Last but not least, assuming that a product-based regulatory approach is not ultimately deemed to be democratically legitimate, there are many questions about which kind of governance regime could best balance the benefits and costs of genome-editing products in the food domain. Indeed, the recent judgment by the ECJ (2018), by lending support toward further risk assessments and value-based discussions, is much more likely to represent the beginning of a wider debate into this topic than offering the last word. In this regard, we contend that further progress in application of the exit–voice framework here can prove useful by, inter alia, helping to establish the preconditions and institutional forms necessary for such strategies to be able to effectively express (and resolve) the sources of popular dissatisfaction with the food sector.
All authors listed have made a substantial, direct and intellectual contribution to the work, and approved it for publication.
BB's work was funded by the German Federal Ministry of Education and Research (BMBF) in the framework of the funding measure Soil as a Sustainable Resource for the Bioeconomy—BonaRes, project BonaRes (Module B): BonaRes Center for Soil Research, subproject A (Grant 031A608A). CB's work was supported by funding for the project Combinatorial creation of structural diversity for novel high-value compounds (CombiCom) under the auspices of the Bioeconomy Science Center (BioSC). The scientific activities of the Bioeconomy Science Center were financially supported by the Ministry of Culture and Science within the framework of the NRW Strategieprojekt BioSC (No. 313/323-400-002 13).
Conflict of Interest Statement
The authors declare that the research was conducted in the absence of any commercial or financial relationships that could be construed as a potential conflict of interest.
1. ^i.e., the targeted modification of single base pairs in the DNA. In EU law, conventional, non-targeted mutagenesis (via exposure to radiation or acids) is however exempted from GM regulation, notably, owing to the fact that it has been “traditionally used without proven harm for public health or the environment” (ECJ, 2018, p. 3).
2. ^Conversely, Hirschman underscores that the dynamics of what he calls the “management reaction function” could conspire to put the firm beyond saving, no matter the level of pressure exerted. Notably, a mismatch between the timing of consumer action and ability of the firm to respond, perhaps due to competition in the relevant sector, could result in the needed feedback coming too late. For instance, if customers are slow to respond to a change in quality, before then doing so en masse, by the time management receives this information, it might be too late to engage in the necessary remediation that would stem the tide of customers leaving.
3. ^Indeed, the relative effectiveness of a given option also depends on the type of decision involved, i.e., not only the availability of substitutes but also potential costs of making a wrong choice. On this point, Hirschman (1970, p. 41–42) underscores that “the sheer number of available goods and varieties in an advanced economy favors exit over voice, but the increasing importance in such an economy of standardized durable consumer goods requiring large outlays works in the opposite direction.”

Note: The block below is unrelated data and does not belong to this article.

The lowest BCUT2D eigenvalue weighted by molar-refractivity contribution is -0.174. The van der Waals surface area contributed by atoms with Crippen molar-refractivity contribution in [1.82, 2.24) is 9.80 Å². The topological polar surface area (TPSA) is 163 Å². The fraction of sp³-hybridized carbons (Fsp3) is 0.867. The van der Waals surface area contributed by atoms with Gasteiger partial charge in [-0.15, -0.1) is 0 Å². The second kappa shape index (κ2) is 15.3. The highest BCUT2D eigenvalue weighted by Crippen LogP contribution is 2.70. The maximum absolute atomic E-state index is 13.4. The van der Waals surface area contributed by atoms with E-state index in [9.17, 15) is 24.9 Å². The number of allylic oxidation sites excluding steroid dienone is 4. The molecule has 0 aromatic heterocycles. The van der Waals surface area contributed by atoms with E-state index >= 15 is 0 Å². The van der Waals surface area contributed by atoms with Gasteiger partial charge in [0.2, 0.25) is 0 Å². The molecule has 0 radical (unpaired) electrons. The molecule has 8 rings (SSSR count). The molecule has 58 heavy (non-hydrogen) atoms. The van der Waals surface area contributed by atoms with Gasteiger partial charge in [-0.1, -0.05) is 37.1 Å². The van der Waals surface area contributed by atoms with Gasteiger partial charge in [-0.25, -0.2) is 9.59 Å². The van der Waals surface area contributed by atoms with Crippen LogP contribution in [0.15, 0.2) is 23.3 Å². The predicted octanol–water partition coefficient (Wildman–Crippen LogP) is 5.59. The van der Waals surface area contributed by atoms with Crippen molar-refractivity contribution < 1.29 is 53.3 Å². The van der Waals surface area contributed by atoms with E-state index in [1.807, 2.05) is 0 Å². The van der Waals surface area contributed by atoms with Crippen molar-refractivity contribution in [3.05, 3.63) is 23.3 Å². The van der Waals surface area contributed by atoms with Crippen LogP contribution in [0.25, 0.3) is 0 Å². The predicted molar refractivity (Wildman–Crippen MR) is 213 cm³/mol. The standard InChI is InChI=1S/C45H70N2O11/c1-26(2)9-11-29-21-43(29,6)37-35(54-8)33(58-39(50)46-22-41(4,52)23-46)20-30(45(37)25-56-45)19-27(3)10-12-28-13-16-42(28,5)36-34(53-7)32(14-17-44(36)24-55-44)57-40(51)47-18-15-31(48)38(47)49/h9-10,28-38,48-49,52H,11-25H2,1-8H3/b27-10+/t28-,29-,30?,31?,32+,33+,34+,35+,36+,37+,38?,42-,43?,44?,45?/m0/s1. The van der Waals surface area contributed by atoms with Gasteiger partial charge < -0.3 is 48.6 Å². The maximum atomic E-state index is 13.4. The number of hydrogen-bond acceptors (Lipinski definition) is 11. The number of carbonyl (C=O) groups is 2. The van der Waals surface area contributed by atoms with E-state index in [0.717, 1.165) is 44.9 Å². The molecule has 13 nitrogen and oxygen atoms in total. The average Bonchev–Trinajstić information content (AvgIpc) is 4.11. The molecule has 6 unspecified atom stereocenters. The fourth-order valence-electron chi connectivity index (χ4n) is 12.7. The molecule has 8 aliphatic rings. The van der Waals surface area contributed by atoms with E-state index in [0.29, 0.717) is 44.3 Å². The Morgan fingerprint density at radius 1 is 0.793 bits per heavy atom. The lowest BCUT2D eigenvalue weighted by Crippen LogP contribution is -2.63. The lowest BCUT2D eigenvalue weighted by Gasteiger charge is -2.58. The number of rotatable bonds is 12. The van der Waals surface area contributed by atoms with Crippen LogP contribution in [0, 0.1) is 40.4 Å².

4. ^A significant exception is Golden Rice, which was developed in a non-commercial context (though Syngenta has been involved), but has been still targeted particularly by environmental NGOs such as Greenpeace. For an in-depth study of the Golden Rice debate, see Kettenburg et al. (2018). For a critical discussion of why Golden Rice has not been widely adopted, see Stone and Glover (2017).
5. ^In this regard, the facility and relevance of comparisons/contrasts to other technologies, with genetic engineering serving as perhaps the most notably, represent a crucial basis for being able to produce the type of counterfactual “analysis” that will allow decisions and criticisms in line with the values which one espouses.
6. ^In absence of marketed GM food in the EU and of GM labeling in the US (except for Vermont), no opposition could be expressed via market behavior.
7. ^Here it is useful to note that the reasons for doing so are not explainable in terms of the (looser) budget constraint alone. Rather, according to the exit–voice framework, this is a matter of retaining the level of quality to which they are accustomed and, what is more, the difficulty of achieving the same outcome by means of voice alone.
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Keywords: CRISPR, exit and voice, food innovation, food labeling, genome editing, governance, public deliberation
JEL codes : D11, D18, O38, Q18, Q58
Citation: Bartkowski B and Baum CM (2019) Dealing With Rejection: An Application of the Exit–Voice Framework to Genome-Edited Food. Front. Bioeng. Biotechnol. 7:57. doi: 10.3389/fbioe.2019.00057
Received: 11 October 2018; Accepted: 04 March 2019;
Published: 22 March 2019.
Edited by:Armin Spök, Graz University of Technology, Austria
Reviewed by:Rita Payan Carreira, Universidade de Évora, Portugal
Gerald Epstein, National Defense University, United States
Alexander Bogner, Austrian Academy of Sciences (OeAW), Austria
Copyright © 2019 Bartkowski and Baum. This is an open-access article distributed under the terms of the Creative Commons Attribution License (CC BY). The use, distribution or reproduction in other forums is permitted, provided the original author(s) and the copyright owner(s) are credited and that the original publication in this journal is cited, in accordance with accepted academic practice. No use, distribution or reproduction is permitted which does not comply with these terms.
*Correspondence: Bartosz Bartkowski, firstname.lastname@example.org